Andrew N. Cohen, Antibodies, Bruce Kessel, Coronavirus, COVID Deaths, Covid-19, False Negatives, False Positives, Infectious vs Infected, Michael G. Milgroom, NFL, PCR Tests, Positivity Rate, Rapid Tests, Seroprevalence, T-Cells, University of Arizona
The tremendous increase in testing for COVID-19 (C19) this summer was associated with an increase in cases. Most of these tests were so-called PCR tests with samples collected via deep nasal swabs. More testing did not fully explain the increased case load, but false positives (FPs) still accounted for a substantial share. That’s especially true in light of the decline in positivity rates, which reflected a decline in the actual prevalence of active infections. FPs also account for a substantial share of the deaths attributed to COVID, which are obviously cases of false attribution. If a test for C19 is positive, it will be listed on the death certificate.
COVID Case Inflation
The exaggeration of confirmed cases due to FPs is more substantial as the prevalence of active infection declines. That’s because the share of true positives in the tested population declines, while the share of false positives must rise due to the greater share of uninfected individuals in the population.
Now, as the contagion is waning in former hot spots, there is a danger that FPs create the impression of persistence in the case counts. That’s costly not just for those incorrectly diagnosed, but also in terms of medical resources, for communities subject to excessive public intervention, such as inappropriate lockdowns, and in terms of the fear promoted by these inaccuracies.
FPs are extremely disruptive when testing is relied upon in critical situations such as health care staffing, or even among sports teams. For example, at the University of Arizona, out of 25 positive tests on September 3, only 10 were confirmed as positives in later tests. The NFL has also had its share of false positives.
Lax Testing Standards
There is evidence that testing standards under CDC guidance are so broad that a large number of inactive, non-infectious cases are being flagged as positives (see the chart above for the intuition, as well as the graphic at the bottom of this post). The tests sometimes amount to a coin flip when it comes to evaluating positives; some of the positives might even come from non-novel coronaviruses such as the common cold! This paper by Andrew N. Cohen, Bruce Kessel, & Michael G. Milgroom – CKM) questions the guidance of public health authorities on testing more generally. From the abstract (my emphasis):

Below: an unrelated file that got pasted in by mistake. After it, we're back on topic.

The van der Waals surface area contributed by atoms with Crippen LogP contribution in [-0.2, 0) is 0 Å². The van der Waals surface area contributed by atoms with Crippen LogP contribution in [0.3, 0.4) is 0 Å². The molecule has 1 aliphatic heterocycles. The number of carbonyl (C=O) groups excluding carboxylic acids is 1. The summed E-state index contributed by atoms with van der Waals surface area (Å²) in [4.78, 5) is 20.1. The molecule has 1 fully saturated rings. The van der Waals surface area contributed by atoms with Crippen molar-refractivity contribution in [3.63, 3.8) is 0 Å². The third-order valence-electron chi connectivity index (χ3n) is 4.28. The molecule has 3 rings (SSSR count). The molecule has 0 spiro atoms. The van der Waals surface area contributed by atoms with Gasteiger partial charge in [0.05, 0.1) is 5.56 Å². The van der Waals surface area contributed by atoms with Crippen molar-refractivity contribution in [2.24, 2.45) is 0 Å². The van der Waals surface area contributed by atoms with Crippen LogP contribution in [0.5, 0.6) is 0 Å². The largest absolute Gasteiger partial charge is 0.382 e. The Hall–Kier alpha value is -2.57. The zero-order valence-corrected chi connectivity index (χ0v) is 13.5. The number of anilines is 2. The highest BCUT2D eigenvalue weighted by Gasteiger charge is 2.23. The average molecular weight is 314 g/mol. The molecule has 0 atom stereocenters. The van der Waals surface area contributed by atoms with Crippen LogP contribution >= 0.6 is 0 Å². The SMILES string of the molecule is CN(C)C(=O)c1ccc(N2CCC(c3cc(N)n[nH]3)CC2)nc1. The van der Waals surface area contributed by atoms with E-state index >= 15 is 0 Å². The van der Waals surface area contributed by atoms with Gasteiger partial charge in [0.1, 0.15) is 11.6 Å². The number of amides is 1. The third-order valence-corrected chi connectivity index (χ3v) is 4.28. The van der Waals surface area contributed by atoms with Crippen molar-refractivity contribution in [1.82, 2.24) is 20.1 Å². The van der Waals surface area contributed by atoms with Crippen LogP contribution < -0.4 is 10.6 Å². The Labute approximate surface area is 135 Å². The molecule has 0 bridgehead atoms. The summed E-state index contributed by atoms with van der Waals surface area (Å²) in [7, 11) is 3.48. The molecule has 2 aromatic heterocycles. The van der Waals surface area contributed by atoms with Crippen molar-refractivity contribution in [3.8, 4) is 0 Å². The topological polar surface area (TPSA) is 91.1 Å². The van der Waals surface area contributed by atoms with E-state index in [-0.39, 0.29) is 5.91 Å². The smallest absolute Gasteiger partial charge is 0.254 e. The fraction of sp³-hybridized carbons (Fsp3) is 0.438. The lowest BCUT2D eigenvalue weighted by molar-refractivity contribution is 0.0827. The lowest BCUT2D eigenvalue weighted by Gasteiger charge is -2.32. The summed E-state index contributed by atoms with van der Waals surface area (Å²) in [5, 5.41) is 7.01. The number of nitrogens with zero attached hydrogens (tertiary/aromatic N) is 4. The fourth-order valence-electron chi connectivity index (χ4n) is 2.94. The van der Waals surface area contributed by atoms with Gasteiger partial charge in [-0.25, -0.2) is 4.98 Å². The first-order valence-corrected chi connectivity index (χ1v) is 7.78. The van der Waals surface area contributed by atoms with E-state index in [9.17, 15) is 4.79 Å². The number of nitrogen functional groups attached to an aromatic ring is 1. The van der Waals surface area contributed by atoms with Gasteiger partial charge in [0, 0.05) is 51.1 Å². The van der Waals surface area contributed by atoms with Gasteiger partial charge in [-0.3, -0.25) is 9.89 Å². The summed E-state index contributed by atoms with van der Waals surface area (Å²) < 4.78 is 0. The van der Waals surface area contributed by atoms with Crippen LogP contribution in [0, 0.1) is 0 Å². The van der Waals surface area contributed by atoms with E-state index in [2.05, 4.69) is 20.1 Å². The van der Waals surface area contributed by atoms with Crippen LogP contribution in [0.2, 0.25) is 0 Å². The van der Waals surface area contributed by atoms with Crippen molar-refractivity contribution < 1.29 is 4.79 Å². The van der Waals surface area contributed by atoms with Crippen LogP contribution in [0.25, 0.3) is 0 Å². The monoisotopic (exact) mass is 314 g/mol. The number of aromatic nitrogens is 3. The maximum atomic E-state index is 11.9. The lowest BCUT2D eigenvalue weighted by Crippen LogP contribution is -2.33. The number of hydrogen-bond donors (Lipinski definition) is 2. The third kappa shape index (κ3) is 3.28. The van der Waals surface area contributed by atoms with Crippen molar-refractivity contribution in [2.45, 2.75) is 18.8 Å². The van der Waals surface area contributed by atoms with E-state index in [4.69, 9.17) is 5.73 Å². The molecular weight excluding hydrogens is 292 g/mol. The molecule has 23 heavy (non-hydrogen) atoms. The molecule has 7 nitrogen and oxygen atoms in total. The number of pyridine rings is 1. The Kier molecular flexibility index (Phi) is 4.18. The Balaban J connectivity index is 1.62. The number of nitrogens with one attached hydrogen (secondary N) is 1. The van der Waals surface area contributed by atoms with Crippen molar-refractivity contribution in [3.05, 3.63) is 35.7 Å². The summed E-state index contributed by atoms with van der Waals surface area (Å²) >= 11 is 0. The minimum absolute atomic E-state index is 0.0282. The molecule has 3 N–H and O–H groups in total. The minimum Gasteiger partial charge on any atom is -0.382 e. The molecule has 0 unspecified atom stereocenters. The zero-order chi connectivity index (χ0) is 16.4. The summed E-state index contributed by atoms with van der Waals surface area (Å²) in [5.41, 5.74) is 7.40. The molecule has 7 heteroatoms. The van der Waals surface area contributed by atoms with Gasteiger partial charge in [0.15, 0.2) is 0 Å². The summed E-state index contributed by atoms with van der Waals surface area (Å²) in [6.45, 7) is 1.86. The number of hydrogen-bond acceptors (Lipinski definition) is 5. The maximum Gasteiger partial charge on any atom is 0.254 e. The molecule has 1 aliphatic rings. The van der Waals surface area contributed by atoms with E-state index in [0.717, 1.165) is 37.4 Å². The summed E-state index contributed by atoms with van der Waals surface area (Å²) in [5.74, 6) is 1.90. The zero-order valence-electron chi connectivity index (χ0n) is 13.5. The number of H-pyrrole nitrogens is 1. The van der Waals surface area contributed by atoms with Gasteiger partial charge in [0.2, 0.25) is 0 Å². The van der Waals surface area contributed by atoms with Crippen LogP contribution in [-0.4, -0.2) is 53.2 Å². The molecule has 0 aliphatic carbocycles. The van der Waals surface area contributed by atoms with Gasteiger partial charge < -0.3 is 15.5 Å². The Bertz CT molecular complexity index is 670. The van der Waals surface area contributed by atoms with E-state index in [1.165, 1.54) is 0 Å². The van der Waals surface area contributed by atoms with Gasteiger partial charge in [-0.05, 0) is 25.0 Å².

“Unlike previous epidemics, in addressing COVID-19 nearly all international health organizations and national health ministries have treated a single positive result from a PCR-based test as confirmation of infection, even in asymptomatic persons without any history of exposure. … positive results in asymptomatic individuals that haven’t been confirmed by a second test should be considered suspect.”
False Positive Math
When I wrote about “The Scourge of False Positives” in July. I noted that a test specificity of 95% implies that 5% of uninfected individuals will falsely test positive. Unfortunately, that still produces a huge number of FPs when testing is broad. That’s NOT a good reason to avoid broad testing; it just means that positive tests should be confirmed by another test. (In this case, two tests with the same specificity reduce a 5% false positive rate to 0.25%. That’s why fast, cheap tests are necessary for confirmation.